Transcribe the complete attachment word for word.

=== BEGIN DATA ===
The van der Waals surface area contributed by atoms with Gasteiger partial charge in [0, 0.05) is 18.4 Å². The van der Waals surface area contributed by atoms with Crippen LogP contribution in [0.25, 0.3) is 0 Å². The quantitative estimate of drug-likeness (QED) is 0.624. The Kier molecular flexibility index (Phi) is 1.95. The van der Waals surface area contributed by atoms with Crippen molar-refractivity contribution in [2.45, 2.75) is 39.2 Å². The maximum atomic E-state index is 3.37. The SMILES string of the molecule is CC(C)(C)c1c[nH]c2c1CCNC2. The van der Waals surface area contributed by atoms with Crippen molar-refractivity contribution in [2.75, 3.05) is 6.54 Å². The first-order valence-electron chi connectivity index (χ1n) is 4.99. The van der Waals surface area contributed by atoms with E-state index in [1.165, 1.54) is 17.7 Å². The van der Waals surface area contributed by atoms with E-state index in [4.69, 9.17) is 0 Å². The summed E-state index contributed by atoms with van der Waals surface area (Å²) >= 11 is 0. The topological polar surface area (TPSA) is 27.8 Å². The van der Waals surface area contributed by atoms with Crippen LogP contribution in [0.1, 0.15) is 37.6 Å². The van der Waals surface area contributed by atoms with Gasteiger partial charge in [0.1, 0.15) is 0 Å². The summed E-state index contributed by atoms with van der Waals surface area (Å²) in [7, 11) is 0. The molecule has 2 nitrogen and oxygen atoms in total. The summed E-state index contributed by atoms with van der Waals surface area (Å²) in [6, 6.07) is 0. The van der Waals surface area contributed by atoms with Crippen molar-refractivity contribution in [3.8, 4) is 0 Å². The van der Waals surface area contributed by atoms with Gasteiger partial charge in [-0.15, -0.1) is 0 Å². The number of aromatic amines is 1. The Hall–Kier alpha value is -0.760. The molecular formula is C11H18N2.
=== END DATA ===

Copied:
The van der Waals surface area contributed by atoms with Gasteiger partial charge in [0, 0.05) is 18.4 Å². The van der Waals surface area contributed by atoms with Crippen LogP contribution in [0.25, 0.3) is 0 Å². The quantitative estimate of drug-likeness (QED) is 0.624. The Kier molecular flexibility index (Phi) is 1.95. The van der Waals surface area contributed by atoms with Crippen molar-refractivity contribution in [2.45, 2.75) is 39.2 Å². The maximum atomic E-state index is 3.37. The SMILES string of the molecule is CC(C)(C)c1c[nH]c2c1CCNC2. The van der Waals surface area contributed by atoms with Crippen molar-refractivity contribution in [2.75, 3.05) is 6.54 Å². The first-order valence-electron chi connectivity index (χ1n) is 4.99. The van der Waals surface area contributed by atoms with E-state index in [1.165, 1.54) is 17.7 Å². The van der Waals surface area contributed by atoms with E-state index in [4.69, 9.17) is 0 Å². The summed E-state index contributed by atoms with van der Waals surface area (Å²) >= 11 is 0. The topological polar surface area (TPSA) is 27.8 Å². The van der Waals surface area contributed by atoms with Crippen LogP contribution in [0.1, 0.15) is 37.6 Å². The van der Waals surface area contributed by atoms with Gasteiger partial charge in [0.1, 0.15) is 0 Å². The summed E-state index contributed by atoms with van der Waals surface area (Å²) in [7, 11) is 0. The molecule has 2 nitrogen and oxygen atoms in total. The summed E-state index contributed by atoms with van der Waals surface area (Å²) in [6, 6.07) is 0. The van der Waals surface area contributed by atoms with Crippen molar-refractivity contribution in [3.8, 4) is 0 Å². The van der Waals surface area contributed by atoms with Gasteiger partial charge in [-0.15, -0.1) is 0 Å². The number of aromatic amines is 1. The Hall–Kier alpha value is -0.760. The molecular formula is C11H18N2.